Leaders must embrace Information Age

Government leaders must embrace the digital revolution and revamp information technology policy or they and their communities will be left behind, according to a Harvard report released Monday.

The report, produced by a team of academics, elected officials and technology business representatives at Harvard's Kennedy School of Government, says leaders must take eight important steps to make it in the networked world.

"Among the most important issues for [leaders] to address are those of the information age," said Jerry Mechling, director of strategic computing and telecommunications in the public sector at the Kennedy School of Government. "Both the opportunities and the threats are very significant."

The eight steps detailed in the report fall into two categories: things government leaders must do to transition into an electronic government and ways government itself must adapt.

These are the eight steps:

    1. Personally become involved in IT projects, not delegating all the technology responsibility to the specialists. Become familiar with computers — those who use the Internet can understand its power and can better develop plans to use it.

    2. Use IT for innovative solutions, not merely to automate traditional services.

    3. Use best practices when initiating IT projects.

    4. Improve budgeting and finance plans to deal with IT issues. Because traditional budgets are based on what governments did the year before, it's sometimes difficult to incorporate new things. Also, consider shared risk investments with the private sector to pay for new projects.

    5. Do not ignore information privacy and security, but do not allow those issues to paralyze new systems and services.

    6. Form IT partnerships with grassroots and private-sector leaders to stimulate economic development.

    7. Use IT to promote equal opportunity.

    8. Prepare for a digital democracy, making it easier for people to participate in politics.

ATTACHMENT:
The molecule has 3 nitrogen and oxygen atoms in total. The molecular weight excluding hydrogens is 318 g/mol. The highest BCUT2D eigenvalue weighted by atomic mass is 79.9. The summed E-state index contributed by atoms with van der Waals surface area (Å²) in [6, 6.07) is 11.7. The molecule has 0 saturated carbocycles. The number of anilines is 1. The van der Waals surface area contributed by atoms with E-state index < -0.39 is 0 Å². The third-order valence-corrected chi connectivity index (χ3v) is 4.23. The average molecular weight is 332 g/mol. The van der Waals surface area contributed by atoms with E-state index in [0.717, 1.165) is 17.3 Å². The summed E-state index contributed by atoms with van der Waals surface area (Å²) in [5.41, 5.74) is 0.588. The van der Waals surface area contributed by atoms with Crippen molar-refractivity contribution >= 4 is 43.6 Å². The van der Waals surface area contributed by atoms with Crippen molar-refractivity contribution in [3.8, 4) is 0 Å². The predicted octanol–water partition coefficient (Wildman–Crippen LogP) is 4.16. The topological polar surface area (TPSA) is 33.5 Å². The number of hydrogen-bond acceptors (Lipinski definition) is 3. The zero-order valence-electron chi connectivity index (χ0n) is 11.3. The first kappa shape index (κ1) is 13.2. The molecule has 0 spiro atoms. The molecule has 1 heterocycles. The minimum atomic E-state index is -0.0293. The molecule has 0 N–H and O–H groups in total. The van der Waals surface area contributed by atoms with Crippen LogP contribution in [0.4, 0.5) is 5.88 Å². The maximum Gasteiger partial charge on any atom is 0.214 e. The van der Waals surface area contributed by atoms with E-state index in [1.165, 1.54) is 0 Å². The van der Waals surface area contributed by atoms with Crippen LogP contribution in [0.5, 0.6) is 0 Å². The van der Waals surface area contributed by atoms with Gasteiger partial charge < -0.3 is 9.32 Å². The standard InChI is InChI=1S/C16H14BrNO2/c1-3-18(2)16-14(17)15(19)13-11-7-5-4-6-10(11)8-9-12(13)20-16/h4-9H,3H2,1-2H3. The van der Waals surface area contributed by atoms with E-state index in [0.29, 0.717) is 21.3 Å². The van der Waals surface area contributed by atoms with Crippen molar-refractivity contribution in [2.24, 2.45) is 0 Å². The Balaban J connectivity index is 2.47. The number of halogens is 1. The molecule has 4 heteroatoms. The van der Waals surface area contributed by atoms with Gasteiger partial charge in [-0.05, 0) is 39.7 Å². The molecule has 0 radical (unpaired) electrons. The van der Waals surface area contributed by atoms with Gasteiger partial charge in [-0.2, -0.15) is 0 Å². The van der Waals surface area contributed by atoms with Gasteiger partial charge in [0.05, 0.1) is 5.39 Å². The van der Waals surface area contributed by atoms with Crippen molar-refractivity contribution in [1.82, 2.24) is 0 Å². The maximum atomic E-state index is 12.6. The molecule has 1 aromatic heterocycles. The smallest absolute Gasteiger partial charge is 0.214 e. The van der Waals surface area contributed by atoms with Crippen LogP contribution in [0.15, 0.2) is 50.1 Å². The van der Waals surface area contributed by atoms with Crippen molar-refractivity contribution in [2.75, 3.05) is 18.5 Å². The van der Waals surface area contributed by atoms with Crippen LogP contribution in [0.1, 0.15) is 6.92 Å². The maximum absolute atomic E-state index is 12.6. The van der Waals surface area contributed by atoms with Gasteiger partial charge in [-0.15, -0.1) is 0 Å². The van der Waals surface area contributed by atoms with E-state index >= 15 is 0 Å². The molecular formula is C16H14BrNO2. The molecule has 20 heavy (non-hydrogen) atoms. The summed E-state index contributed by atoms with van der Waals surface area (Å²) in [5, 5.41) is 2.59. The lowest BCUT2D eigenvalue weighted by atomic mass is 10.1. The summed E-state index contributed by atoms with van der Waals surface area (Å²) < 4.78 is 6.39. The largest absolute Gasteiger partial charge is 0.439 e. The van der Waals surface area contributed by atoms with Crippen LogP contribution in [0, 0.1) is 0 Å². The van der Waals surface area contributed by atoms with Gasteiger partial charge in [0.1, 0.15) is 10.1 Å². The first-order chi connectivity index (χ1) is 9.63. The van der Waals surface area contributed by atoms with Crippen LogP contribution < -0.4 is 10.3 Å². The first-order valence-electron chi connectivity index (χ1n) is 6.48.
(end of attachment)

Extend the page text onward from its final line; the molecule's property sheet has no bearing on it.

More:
J.D. Williams, controller for Idaho and part of the team that produced the report, said leaders must understand the risk they're taking by ignoring technology.

"If we want to survive in the digital age, we have to become technologically competent," Williams said. "There's going to be big winners and big losers."

The full report is available online at www.ksg.harvard.edu/stratcom/hpg.

Featured

  • Contracting
    8 prototypes of the border walls as tweeted by CBP San Diego

    DHS contractors face protests – on the streets

    Tech companies are facing protests internally from workers and externally from activists about doing for government amid controversial policies like "zero tolerance" for illegal immigration.

  • Workforce
    By Mark Van Scyoc Royalty-free stock photo ID: 285175268

    At OPM, Weichert pushes direct hire, pay agent changes

    Margaret Weichert, now acting director of the Office of Personnel Management, is clearing agencies to make direct hires in IT, cyber and other tech fields and is changing pay for specialized occupations.

  • Cloud
    Shutterstock ID ID: 222190471 By wk1003mike

    IBM protests JEDI cloud deal

    As the deadline to submit bids on the Pentagon's $10 billion, 10-year warfighter cloud deal draws near, IBM announced a legal protest.

Stay Connected

FCW Update

Sign up for our newsletter.

I agree to this site's Privacy Policy.